It does baffle me though when an abstract artists tells me their work can be whatever I want it to be and I can see whatever I want to see.
     
  6. Mangleworzle

    Mangleworzle Star commenter

    Right that's it, I'm in for next year "Mangleworzle is interested in the role of the non-artist in creating works that are considered high art, in particular his performance pieces entitled "drinking a cup of tea and eating a kit-kat" and "playing with the dog" recorded on a wobbly phone are great enabling works for this talented non-artist".
     
    grumpydogwoman likes this.
  7. zizzyballoon

    zizzyballoon Star commenter

    Well, this is where Grayson Perry started, with his crude drawings on pots and in his elaborately girlie dress. 'Go figure', as they say. Emperor's new clothes and tosh, all of it.
     
  8. Didactylos4

    Didactylos4 Star commenter

    Whilst I like art, I regularly look at Art and then wonder why I bothered...

    I know some very competent artists (there are more than a few on here) but sadly few of them will ever get selected for such awards
    Some are quite pleased by that
     
  9. grumpydogwoman

    grumpydogwoman Star commenter

    Deschamps?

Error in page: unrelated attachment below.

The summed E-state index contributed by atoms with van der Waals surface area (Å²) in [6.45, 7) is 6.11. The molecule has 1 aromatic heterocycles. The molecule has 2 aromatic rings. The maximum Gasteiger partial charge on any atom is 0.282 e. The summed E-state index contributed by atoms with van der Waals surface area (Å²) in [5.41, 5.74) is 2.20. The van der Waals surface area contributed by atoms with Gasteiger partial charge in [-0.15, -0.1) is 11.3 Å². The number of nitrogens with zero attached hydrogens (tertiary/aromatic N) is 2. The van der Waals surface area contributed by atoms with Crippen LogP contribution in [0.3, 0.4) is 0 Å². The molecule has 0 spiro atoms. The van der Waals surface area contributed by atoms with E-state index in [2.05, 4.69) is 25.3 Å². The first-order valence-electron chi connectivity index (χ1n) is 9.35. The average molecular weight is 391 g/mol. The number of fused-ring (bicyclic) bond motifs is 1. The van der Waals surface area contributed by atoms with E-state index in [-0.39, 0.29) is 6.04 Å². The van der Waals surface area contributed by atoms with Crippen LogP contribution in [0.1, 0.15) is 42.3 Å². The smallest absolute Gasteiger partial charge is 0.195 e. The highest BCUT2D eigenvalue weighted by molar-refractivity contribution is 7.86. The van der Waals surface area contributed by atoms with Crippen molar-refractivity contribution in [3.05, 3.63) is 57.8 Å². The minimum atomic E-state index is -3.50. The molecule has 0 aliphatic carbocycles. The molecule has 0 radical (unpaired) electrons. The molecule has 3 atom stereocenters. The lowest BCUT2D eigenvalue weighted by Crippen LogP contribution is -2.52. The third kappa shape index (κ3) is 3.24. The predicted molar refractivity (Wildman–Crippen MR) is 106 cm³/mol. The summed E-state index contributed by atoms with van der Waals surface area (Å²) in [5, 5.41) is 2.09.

I'd rather quote from Marcel Duchamp. He of the urinal.

    “I force myself to contradict myself in order to avoid conforming to my own taste.”

    “The creative act is not performed by the artist alone; the spectator brings the work in contact with the external world by deciphering and interpreting its inner qualifications and thus adds his contribution to the creative act."

    “I have forced myself to contradict myself in order to avoid conforming to my own taste.”

    “I like living, breathing better than working...my art is that of living. Each second, each breath is a work which is inscribed nowhere, which is neither visual nor cerebral, it's a sort of constant euphoria.”

    “What I have in mind is that art may be bad, good or indifferent, but, whatever adjective is used, we must call it art, and bad art is still art in the same way that a bad emotion is still an emotion.”

    “My idea was to chose an object that wouldn't attract me, either by its beauty or by its ugliness. To find a point of indifference in my looking at it, you see.”

    spockup.png
     
  10. george1963

    george1963 Occasional commenter

    I love art, it helps remind me that the world is a silly place and that bit of colour and texture can make us think and/or feel. I remember seeing a Raschenberg exhibition and one of his pieces amazed me, so much colour. Same thing I guess as hearing someone sing and the hairs stand up/goosebumps etc.

    Next thing in the exhibition was two parasols placed horizontally on a map of the globe. I had to laugh. All credit to someone who can make a (very) good living doing what they like. And it beats having to make 6 points of progress a year :) :)
     
  11. lindenlea

    lindenlea Star commenter

    QUOTE="grumpydogwoman, post: 12256977, member: 172346"]'d rather quote from Marcel Duchamp. He of the urinal.[/QUOTE]
    Ah, sarky! An intellect bypass on my behalf - shameful!:):)